“1 in 8 women get breast cancer. Today, I’m the one,” the actress shared in a post on Instagram and Twitter.
The iconic “Seinfeld” alumna spun the announcement into a political statement on health care, which has remained a hot-button national issue.
“The good news is that I have the most glorious group of supportive and caring family and friends, and fantastic insurance through my union,” she added. “The bad news is that not all women are so lucky, so let's fight all cancers and make universal health care a reality.”
Breast cancer is the most common cancer in women and the most common cause of death from cancer among Hispanic women, according to the Centers for Disease Control and Prevention. In 2014, 236,968 women and 2,141 men in the United States were diagnosed with breast cancer, and 41,211 women and 465 men in the United States died from the disease.
The 56-year-old did not share additional details about her diagnosis, nor did she share much about her prognosis. However, her publicist told the Associated Press that she “is incredibly grateful for the outpouring of support and well wishes.”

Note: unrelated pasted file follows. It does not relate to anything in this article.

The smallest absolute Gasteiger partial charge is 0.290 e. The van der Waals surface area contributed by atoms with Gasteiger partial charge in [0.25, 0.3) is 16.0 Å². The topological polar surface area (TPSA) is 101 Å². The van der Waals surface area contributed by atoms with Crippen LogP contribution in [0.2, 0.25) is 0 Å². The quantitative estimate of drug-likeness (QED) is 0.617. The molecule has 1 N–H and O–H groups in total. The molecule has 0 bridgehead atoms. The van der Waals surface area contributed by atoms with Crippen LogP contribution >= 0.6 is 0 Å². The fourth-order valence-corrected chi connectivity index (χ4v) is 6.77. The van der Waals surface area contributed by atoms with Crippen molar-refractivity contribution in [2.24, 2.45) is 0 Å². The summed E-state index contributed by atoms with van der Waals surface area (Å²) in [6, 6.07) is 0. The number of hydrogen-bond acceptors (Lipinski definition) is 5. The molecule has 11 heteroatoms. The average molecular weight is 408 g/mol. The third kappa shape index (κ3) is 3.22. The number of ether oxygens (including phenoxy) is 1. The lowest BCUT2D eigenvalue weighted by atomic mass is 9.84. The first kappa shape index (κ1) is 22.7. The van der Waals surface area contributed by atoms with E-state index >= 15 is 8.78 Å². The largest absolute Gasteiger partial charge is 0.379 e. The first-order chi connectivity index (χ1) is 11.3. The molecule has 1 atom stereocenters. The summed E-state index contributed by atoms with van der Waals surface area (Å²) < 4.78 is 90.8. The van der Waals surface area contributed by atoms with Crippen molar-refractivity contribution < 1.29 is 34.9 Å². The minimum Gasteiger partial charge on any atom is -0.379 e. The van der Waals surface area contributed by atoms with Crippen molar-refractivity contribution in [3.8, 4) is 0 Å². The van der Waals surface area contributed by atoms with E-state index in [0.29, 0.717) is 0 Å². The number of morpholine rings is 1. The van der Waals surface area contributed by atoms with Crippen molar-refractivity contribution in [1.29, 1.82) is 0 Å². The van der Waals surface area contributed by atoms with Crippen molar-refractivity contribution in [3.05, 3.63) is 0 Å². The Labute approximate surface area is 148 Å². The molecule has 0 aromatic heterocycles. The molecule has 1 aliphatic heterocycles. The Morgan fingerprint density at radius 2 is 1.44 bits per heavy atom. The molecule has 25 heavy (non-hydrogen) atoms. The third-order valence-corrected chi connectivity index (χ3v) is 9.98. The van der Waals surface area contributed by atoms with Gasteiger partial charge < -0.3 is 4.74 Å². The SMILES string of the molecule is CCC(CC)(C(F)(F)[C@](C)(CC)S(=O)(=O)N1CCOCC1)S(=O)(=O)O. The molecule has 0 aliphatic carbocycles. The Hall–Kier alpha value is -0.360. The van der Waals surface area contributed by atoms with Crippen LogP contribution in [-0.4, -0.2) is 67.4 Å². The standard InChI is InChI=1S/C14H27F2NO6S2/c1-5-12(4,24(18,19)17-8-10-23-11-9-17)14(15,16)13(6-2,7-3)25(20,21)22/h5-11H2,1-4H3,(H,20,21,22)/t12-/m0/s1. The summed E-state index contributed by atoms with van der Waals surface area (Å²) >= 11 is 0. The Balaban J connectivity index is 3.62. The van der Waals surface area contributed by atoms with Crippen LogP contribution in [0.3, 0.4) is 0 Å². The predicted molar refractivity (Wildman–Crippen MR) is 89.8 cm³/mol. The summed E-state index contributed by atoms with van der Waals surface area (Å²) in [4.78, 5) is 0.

The news comes just after Louis-Dreyfus made Emmy Award history earlier this month with another win for her HBO comedy. She won her sixth consecutive acting prize for her turn as career politician Selina Meyer on “Veep,” earning the most Emmys for playing the same character. (She previously shared the record with Mary Tyler Moore and Candice Bergen.) She also won the best comedy prize for a second time as a producer on the show.
“Veep” will come to an end in 2018 once it concludes its seventh season.
“This is and continues to be the role of a lifetime and an adventure of utter, utter joy,” Louis-Dreyfus said in her Emmys acceptance speech.
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